Twenty-nine years is used to raise $29 from each supporter. An election in a 20th congressional district means a $20 donation. And April 28? That date was translated into a $280,000 fundraising goal. In recent years, political campaigns have employed an approach that seems to work: pick a number that has some significance to an election – or can be made to seem to have significance – and ask for a related amount of money from donors.
The latest example has GOP candidate for Governor of New York, Rick Lazio, running Web ads asking supporters for $29. The catch: Democratic candidate Andrew Cuomo has been involved in politics and government for 29 years. “29 years of the Status Cuomo – $29 to Break the Cycle,” state the ads. The campaign launched Google network and Facebook display ads earlier this week, and is also promoting use of a #29fail hash tag on Twitter.
Political campaigns have begged for donations from supporters through high-priced fundraising dinners and direct mail for years, but online ads are being used to seek out and generate funds from new donors, as well as remind previous supporters to give. That’s forced digital political campaigners to rethink their approach. If the increased frequency with which the tactic is being used is any indication, the numbers game seems to be working, particularly for Republicans.
“You have to find the community as well as convert it, whereas with direct mail, they’ve already taken an action – they’ve given before,” said Zac Moffatt, partner at Targeted Victory, the digital consulting firm behind the Lazio ads.
Mitt Romney’s campaign for the Republican presidential primary may have been the first to use the approach in online ads. “Project 44” ads urged supporters to “Donate $44 for the Future 44th President.”
In 2009, the campaign for Jim Tedisco, Republican candidate for New York’s 20th U.S. congressional district, took the concept to an even more direct level. They asked for $20 donations from supporters and readers of conservative blogs where customizable fundraising widgets were featured. The goal was to raise $20,000 in the hopes of funding get-out-the-vote efforts in the final 20 days of the campaign.
According to Mindy Finn, a partner at Engage, a digital consulting firm that worked with the campaign, the fundraiser raked in $120,000 in less than two weeks. “If you assign a specific deadline or specific dollar amount, that’s something that supporters can digest,” said Finn, who had also served as Romney for President’s e-strategy director.
The idea seems to be taking off. Scott Brown’s campaign to fill Ted Kennedy’s seat representing Massachusetts in the Senate asked for $41 for the 41st vote – a reference to the fact that a Brown win would end the Democratic supermajority in the chamber, threatening to unravel healthcare reform.
Earlier this year as the Pennsylvania primaries approached, SpecterSwitch.com told supporters to “Help Flip The Switch Back To Republican” in the state’s Senate race. It used April 28, 2009 (as the site puts it, the date Democratic Senator Arlen Specter “broke the trust of Pennsylvania voters and switched political parties in order to save his political career”) as a prompt to raise “$280,000 on the anniversary of Specter’s betrayal” to fund Republican Pat Toomey’s campaign. Specter lost the Democratic primary in May, and today SpecterSwitch.com redirects to ToomeyForSenate.com.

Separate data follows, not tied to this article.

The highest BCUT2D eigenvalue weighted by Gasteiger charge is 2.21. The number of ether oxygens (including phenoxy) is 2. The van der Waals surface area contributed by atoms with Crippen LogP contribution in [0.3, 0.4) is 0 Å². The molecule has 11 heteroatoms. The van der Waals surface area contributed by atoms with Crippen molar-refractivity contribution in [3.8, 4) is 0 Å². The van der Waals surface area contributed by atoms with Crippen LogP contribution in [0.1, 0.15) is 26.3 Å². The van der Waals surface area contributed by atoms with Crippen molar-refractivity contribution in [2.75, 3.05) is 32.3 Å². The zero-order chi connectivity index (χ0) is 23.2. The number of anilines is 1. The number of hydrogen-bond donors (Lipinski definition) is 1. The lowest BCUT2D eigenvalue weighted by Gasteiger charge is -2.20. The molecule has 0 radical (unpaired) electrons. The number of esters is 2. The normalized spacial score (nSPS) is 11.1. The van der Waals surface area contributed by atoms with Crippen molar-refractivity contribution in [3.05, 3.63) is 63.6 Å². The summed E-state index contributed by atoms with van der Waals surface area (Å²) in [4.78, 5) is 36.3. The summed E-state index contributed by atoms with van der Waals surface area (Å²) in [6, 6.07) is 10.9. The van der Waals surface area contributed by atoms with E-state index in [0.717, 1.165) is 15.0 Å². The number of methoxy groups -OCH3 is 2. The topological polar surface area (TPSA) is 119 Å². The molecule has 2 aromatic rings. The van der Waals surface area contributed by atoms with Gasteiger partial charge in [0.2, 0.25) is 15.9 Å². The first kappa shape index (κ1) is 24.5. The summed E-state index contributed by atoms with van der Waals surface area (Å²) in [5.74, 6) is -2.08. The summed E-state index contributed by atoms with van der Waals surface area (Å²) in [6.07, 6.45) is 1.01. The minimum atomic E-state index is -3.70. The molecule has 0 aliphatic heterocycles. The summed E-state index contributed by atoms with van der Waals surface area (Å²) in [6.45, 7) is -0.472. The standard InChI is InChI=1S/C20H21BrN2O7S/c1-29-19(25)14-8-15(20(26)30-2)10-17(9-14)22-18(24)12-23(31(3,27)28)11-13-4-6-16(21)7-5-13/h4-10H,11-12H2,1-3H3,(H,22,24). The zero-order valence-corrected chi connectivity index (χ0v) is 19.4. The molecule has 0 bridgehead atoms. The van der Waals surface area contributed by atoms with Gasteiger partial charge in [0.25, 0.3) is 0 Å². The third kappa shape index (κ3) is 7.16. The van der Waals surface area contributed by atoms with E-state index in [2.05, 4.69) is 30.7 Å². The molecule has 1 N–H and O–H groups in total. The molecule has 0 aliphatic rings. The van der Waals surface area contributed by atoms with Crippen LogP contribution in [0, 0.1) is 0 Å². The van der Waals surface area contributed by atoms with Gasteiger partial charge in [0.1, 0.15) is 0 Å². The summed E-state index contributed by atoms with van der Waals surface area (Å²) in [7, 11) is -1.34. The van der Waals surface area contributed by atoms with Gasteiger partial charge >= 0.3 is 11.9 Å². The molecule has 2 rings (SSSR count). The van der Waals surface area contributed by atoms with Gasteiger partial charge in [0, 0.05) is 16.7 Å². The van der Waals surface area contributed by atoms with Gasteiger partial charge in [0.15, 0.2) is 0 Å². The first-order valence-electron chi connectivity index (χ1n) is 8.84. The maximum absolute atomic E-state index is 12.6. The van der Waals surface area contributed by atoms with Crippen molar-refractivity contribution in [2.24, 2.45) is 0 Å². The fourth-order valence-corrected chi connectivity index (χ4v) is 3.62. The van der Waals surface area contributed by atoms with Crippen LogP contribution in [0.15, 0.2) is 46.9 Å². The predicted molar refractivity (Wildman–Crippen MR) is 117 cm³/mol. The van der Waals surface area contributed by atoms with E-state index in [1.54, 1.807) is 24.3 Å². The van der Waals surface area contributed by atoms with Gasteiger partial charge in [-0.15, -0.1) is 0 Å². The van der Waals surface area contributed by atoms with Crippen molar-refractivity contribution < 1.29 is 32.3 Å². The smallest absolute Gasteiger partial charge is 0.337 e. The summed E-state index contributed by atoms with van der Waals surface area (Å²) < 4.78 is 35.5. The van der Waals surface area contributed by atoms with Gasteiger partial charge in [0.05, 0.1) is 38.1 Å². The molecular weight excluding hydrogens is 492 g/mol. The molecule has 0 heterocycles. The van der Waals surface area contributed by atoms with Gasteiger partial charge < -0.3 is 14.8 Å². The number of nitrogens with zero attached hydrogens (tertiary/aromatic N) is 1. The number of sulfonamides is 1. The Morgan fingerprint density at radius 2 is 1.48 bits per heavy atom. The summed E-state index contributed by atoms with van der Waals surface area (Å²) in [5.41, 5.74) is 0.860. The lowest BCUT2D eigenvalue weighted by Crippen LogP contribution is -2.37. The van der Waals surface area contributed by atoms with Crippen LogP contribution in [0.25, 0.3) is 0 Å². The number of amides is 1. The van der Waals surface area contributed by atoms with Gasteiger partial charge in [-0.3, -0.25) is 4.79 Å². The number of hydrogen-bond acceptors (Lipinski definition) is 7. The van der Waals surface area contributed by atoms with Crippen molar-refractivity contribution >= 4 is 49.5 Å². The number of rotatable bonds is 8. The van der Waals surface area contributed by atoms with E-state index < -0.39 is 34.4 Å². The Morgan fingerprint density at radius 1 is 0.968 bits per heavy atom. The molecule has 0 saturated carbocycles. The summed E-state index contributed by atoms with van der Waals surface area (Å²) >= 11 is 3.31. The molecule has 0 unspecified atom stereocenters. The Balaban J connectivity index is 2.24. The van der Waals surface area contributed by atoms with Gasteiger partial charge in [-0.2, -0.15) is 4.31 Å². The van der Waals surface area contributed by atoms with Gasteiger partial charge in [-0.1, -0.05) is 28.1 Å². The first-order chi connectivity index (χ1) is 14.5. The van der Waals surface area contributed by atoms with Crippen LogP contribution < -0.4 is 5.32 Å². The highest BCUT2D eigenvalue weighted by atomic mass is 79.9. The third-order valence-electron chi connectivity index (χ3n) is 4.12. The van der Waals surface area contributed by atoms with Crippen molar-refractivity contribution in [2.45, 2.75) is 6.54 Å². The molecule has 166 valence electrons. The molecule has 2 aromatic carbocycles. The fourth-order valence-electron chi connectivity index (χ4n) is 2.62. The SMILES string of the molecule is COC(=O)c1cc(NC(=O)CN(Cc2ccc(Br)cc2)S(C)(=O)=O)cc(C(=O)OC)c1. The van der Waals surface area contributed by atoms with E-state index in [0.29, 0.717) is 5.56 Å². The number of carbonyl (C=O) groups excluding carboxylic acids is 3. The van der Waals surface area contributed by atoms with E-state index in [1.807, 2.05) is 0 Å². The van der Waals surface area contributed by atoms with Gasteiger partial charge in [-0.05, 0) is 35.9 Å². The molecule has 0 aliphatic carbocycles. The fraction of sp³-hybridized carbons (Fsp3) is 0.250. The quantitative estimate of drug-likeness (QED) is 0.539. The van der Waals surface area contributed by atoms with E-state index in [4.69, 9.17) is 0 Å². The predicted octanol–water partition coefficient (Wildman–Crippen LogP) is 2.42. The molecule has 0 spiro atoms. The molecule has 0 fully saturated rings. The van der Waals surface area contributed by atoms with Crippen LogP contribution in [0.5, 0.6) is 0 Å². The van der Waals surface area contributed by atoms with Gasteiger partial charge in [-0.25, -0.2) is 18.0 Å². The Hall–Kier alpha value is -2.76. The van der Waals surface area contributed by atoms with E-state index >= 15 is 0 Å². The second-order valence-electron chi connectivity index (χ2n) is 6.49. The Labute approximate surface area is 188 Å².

The Republican Governors Association has equated 37 gubernatorial races in 2010 with a $37 donation. “Help us end the year on a strong note! Please consider giving $37 – just $1 for each of the governors’ races next year – so we can keep the GOP Comeback going strong,” wrote the RGA on its Facebook wall in December 2009.
That year-end urgency has long been used as a fundraising ploy by political campaigns. Supporters are accustomed to receiving last-minute requests for money just before a state or federal campaign finance reporting deadline hits.
“You’re not going to have the kind of success that you will right before a deadline,” said Finn. “There’s a desire to create urgency.”
The sense of urgency has also helped propel money-bomb campaigns, which challenge supporters to give a lot in a short period of time – such as 24 or hours or a few days. Florida gubernatorial hopeful, Republican Marco Rubio, paired the contrived-urgency of the money bomb with the significant number approach to devise the “Stimulus Bomb,” a 10-day fundraising campaign with a goal to raise $787,000. The connection was the Obama administration’s $787 billion stimulus package, and the one-year anniversary of a rally held by Florida Governor and Rubio opponent Charlie Crist in support of the legislation.
“Obviously you have to have an audience that’s receptive to it,” said Finn, adding, “In a very simple way, you’re taking a salient message point and assigning a fundraising goal to it.
As for the $29 Lazio fundraiser, it’s too soon to determine success, said Moffatt. The fundraiser has no goal in terms of a total amount to be raised, but his firm does expect it to help set ROI benchmarks when it comes to donations from new givers as opposed to return supporters.
Follow Kate Kaye on Twitter at @LowbrowKate.
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